Friday, April 27, 2007

what to do with the rowdy, most of the times illegal, corrupt mining sector in india to work as per human and environment norms. "Making India's mining sector socially and environmentally viable" written by sunita narain attempts to answer this.

this essay is 'the best' cover story i have read in a very long time. each and every para tackles the question of mining and its effects on human and environment and as the first para aptly puts it,
I learnt an important lesson on my travels in Orissa’s Sundergarh and Keonjhar districts. One, the people of one of the most resource-rich areas of the country were also some of its poorest; and, two, this was because their land contained minerals that were important for industrial growth.
Blacksmith institue lists regions of orissa as the most polluted in the world. from blacksmith website,
Chromite, a heavy metal used in the production of chrome metal and chromium, was discovered in India, in 1949. Today, about 97 percent of the nation’s deposits are found in the mineral-rich earth of the Sukinda Valley, Jajpur district, and it is the home to one of the largest open cast chrome ore mines in the world. Over 30 million tons of overburden (leftover rock after ore-removal) litters the surrounding areas and the Brahmani river banks. This area is flood-prone resulting in significant contamination of the waterways.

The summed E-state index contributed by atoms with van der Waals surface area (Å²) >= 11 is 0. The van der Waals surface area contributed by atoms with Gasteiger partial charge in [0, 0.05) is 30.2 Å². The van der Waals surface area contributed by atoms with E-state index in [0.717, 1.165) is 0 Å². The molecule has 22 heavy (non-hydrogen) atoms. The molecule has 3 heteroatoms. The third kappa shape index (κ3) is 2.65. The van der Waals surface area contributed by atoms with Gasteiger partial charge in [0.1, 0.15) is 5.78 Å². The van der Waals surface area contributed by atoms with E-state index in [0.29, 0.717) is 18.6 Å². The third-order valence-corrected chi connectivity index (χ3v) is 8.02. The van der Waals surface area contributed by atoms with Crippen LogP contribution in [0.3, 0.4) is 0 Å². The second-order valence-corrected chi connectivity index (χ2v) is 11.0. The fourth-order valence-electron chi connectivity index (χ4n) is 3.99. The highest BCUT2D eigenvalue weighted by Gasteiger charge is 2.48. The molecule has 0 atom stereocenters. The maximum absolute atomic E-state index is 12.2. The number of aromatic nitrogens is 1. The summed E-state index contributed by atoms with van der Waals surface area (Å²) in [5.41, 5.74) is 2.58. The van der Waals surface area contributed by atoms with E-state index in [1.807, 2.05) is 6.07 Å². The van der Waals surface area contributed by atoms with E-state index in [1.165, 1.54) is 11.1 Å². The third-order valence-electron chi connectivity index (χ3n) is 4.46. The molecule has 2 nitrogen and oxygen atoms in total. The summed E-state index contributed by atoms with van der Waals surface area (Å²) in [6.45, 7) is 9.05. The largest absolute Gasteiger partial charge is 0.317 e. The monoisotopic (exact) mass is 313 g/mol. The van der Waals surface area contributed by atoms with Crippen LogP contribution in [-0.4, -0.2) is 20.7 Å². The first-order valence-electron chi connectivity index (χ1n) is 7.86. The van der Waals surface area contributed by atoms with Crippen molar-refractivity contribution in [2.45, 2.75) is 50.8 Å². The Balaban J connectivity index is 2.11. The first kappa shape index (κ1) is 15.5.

when it comes to development that the learned, educated and US-lived orissa chief minister brutally pushes, he very cooly pushes the massive environmental and social costs of this indiscriminate mining. assuming he had continued living in america and assuming he had got into some senior american government position and pushes such policy in america, he would have been taken to task by the pollution control agency, the courts and the people.

alas india is not america.

(chromite mines of orissa. one of the most polluted and poorest regions of orissa has taken the brunt of fake development that is being propagated in india)


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